FX

What is the FX Global Code?

Foreign exchange (FX) is one of the most obscure asset classes for ERISA and governmental plans (as well as other institutional investors). The FX Global Code is an important development. The FX Global Code is a set of good practice principles for both buy-side and sell-side participants. It is also voluntary in nature. So, why should plan fiduciaries be aware of it? First, plan fiduciaries that invest in international securities will most likely hedge their exposure to that local currency. So while FX is rarely used as a source of alpha for plans, it is often used defensively. Second, FX is the largest market but probably the least understood. It’s long been obscure, I think. So what are some of the key principles?

(A) a clear understanding of whether a market participant acts as a principal or agent in executing a transaction;

(B) a need to handle orders with fairness and transparency, which includes making clear whether the prices quoted are firm or indicative, time stamping policy, etc.;

(C) pre-hedging as a principal only and in a manner that does not disadvantage the customer;

(D) understanding how reference prices are established;

(E) whether a markup is fair and reasonable (e.g., how much is the spread?); and

(F) having an effective compliance framework governing FX activities, including processes designed to identify and eliminate abusive or manipulative practices, escalation procedures once issues are identified, etc.

Not all of the principles in the Code apply equally to participants, but they do reflect a consensus (for the most part). A plan investment committee may wish to ask its investment managers whether it’s a signatory to the FX Global Code and how they intend to comply with it, and whether those managers will engage dealers on applicable principles.

FX Global Code: One Year Later

The Global Foreign Exchange Committee has an issued a report on the FX Global Code at its one-year mark. Also, here is the updated Code (taking into account changes to last look). I have previously noted, in an op-ed for Pensions & Investments, that “Investment managers that are fiduciaries to plans might want to embrace the code and advertise that fact to their plan clients. If there is skepticism of FX as a transparent market, an investment manager could seek to allay these concerns by explaining the code to its plan clients and how the code aims to make the operation of the market less opaque.”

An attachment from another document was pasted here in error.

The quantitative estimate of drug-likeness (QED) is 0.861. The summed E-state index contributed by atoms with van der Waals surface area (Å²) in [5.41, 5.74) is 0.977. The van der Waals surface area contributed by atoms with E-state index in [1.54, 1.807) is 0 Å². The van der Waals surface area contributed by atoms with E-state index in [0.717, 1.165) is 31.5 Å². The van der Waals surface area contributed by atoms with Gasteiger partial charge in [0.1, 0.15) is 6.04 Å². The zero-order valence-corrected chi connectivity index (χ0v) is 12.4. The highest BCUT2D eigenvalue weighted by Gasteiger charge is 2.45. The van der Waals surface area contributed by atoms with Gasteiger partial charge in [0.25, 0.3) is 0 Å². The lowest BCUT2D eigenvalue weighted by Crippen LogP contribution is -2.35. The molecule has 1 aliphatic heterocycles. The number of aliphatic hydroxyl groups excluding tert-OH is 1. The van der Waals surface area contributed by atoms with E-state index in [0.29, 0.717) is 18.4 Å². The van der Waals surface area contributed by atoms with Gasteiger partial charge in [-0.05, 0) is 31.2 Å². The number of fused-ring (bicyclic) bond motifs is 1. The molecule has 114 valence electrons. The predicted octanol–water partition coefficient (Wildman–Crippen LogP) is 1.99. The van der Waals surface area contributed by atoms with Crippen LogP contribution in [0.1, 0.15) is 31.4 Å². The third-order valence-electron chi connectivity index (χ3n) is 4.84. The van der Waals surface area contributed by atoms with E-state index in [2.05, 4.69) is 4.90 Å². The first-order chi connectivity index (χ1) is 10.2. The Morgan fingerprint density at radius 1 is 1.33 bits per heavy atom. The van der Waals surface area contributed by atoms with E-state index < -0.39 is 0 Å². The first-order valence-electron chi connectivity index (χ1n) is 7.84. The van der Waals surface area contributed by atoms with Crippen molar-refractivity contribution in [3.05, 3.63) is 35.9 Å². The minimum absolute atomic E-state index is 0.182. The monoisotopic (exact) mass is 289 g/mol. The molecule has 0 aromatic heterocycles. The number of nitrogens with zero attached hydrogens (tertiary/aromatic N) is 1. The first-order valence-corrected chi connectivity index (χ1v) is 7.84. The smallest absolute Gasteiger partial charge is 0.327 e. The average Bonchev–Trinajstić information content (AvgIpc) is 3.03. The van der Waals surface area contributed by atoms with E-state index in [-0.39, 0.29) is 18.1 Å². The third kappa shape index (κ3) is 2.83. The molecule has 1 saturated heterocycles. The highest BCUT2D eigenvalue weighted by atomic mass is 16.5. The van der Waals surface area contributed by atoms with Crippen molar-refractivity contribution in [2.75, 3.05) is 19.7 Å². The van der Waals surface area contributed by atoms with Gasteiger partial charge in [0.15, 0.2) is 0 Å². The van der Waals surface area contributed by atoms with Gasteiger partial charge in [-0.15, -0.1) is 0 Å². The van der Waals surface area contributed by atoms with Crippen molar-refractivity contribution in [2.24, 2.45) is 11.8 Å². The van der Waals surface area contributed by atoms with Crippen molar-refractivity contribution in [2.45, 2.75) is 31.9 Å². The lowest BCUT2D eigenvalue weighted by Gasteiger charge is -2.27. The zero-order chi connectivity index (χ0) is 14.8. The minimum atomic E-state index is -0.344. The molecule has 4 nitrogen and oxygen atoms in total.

FX Global Code turns 1 – what does it mean for fiduciaries?

As  I articulated in Profit & Loss, “Though [the FX Global Code] does not have the force of law, it can serve as a useful springboard for fiduciaries to buttress risk controls and fiduciary awareness over an industry that seems obscure to some. The Code can catalyse a change from disengagement and insufficient understanding of common (and, in certain instances, controversial) FX practices to engagement and a deeper understanding of a market whose products are in so many investment policy statements and mandates of retirement plans.” I wrote that the Code’s voluntary nature opened the door to plan investment committees and investment managers the opportunity to gauge the level of the FX service provider’s engagement with the Code and how such engagement (or lack thereof) could implicate their fiduciary duties. I opined: “However, the genius of the Code is that not all principles apply to each market participant, and, as a result, requires at least an active review of the Code to determine which principles apply to a particular market participant, including a fiduciary. An investment committee that outsources currency hedging to a third party may have an interest in how that third party will plan to adhere to the Code. Through awareness comes engagement with service providers. Because the Code’s principles set forth good practice in the market, a plan fiduciary should become aware of the Code and internalise it.” My full op-ed can be found here.